In 1830 when York was still a few years away from being the city of Toronto the south side of Front Street was still open land. The hotels of the time like the Steamboat (site of todays Market Square), the Wellington (Flatiron building) and Ontario House (Pizza-Pizza) all had second floor verandas that would look over the lake just steps away. Early developers constructed a few wooden buildings on stilts rising out of the water on land that now is home to C'est What, east of Church Street. The cedar posts began to gray with weather and these; the first buildings ever erected on the south side of Front didn't last very long.
In spring and fall the whole area became a muddy mess and business owners, thinking Church street was far too remote from the center of town at King and Frederick, didn't bother to venture that far. In 1830 you could have bought the entire block from Church over to Yonge for about a thousand dollars.
One of the first buildings to go up east of Church was the home of Chief Justice Thomas Scott on the north east corner of Scott (hence the name) and Front streets. Scott was the first chairman of the Loyal and Patriotic Society of Upper Canada that bestowed medals to citizens in defense of the Province. In 1842 one of the first theatres in York, Deering's Theater, went up on that site.
In 1834 the City of Toronto was founded and in 1844 opened its new City Hall. The Harbour, like the City, was expanding with close to 30 wharves and piers lining its frontage. Evidence to that early harbour can be found today in the huge fan window of the Council Chamber Block now encased inside the St. Lawrence Market (1904) that at one time gave the Mayor and Councilmen a commanding vista of the Harbour that was just steps below.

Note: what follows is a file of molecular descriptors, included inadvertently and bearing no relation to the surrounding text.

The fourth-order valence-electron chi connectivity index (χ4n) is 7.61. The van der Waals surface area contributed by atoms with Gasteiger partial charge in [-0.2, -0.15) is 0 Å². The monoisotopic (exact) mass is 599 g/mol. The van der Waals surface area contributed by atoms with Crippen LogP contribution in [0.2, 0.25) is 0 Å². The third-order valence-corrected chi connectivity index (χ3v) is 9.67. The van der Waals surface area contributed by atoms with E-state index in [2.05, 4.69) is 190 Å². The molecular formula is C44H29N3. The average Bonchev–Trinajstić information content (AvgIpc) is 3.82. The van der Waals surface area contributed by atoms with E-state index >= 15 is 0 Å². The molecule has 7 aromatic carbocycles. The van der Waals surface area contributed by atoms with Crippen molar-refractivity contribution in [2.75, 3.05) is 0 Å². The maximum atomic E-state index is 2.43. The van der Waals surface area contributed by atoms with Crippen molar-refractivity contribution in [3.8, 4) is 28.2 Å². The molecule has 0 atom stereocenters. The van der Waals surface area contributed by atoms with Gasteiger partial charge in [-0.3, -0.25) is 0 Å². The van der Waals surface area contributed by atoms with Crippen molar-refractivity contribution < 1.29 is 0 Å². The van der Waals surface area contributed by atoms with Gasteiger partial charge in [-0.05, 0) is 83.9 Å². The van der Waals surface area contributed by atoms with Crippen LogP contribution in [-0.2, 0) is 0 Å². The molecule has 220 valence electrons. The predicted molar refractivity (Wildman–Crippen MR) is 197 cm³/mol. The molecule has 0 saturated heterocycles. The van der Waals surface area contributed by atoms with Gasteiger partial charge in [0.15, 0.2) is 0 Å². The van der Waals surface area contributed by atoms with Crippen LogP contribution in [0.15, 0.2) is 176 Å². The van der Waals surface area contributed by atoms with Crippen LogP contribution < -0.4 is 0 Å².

The waterfront was once again becoming an eyesore. The merchant class, many of who had homes along the water, moved away leaving behind a dingy and drab world. Not everybody was rich enough to move away and those left behind were forced to live in cramped, deteriorating shacks that faced the backs of crumbling storehouses. Lower Jarvis Street could see 20 families jammed into a few damp rooms above a storage shed and their children compelled to scrounge for pennies in the mud below. Life for those first residents of the Esplanade, however transitory, was sheer horror.
The 1850's saw the first railway lines come to Toronto with the bulk of its tracks to be laid on the waterfront promenade. At the same time a great civic works project was also planned, the construction of the modern Esplanade as a landscaped walk and carriage drive to stretch along the harbour. The builders of the railroad, The Grand Trunk, saw it as their God given right to also construct on the waterfront. A public outcry arose and the City Council threatened to oust the railroad. The Grand Trunk was then going to build its line across Queen Street and it took an act of Legislation in 1857 to transfer the land to the railroad giving it the right of way along the harbour. Progress and the grab for cash, as always, won but the building of the Esplanade as a place for people went ahead regardless.
The sharing of the waterfront must have worked because in 1873 historian Henry Scadding so eloquently wrote in his book Old Toronto of The Esplanade "...It has done for Toronto what the Thames Embankment has done for London..."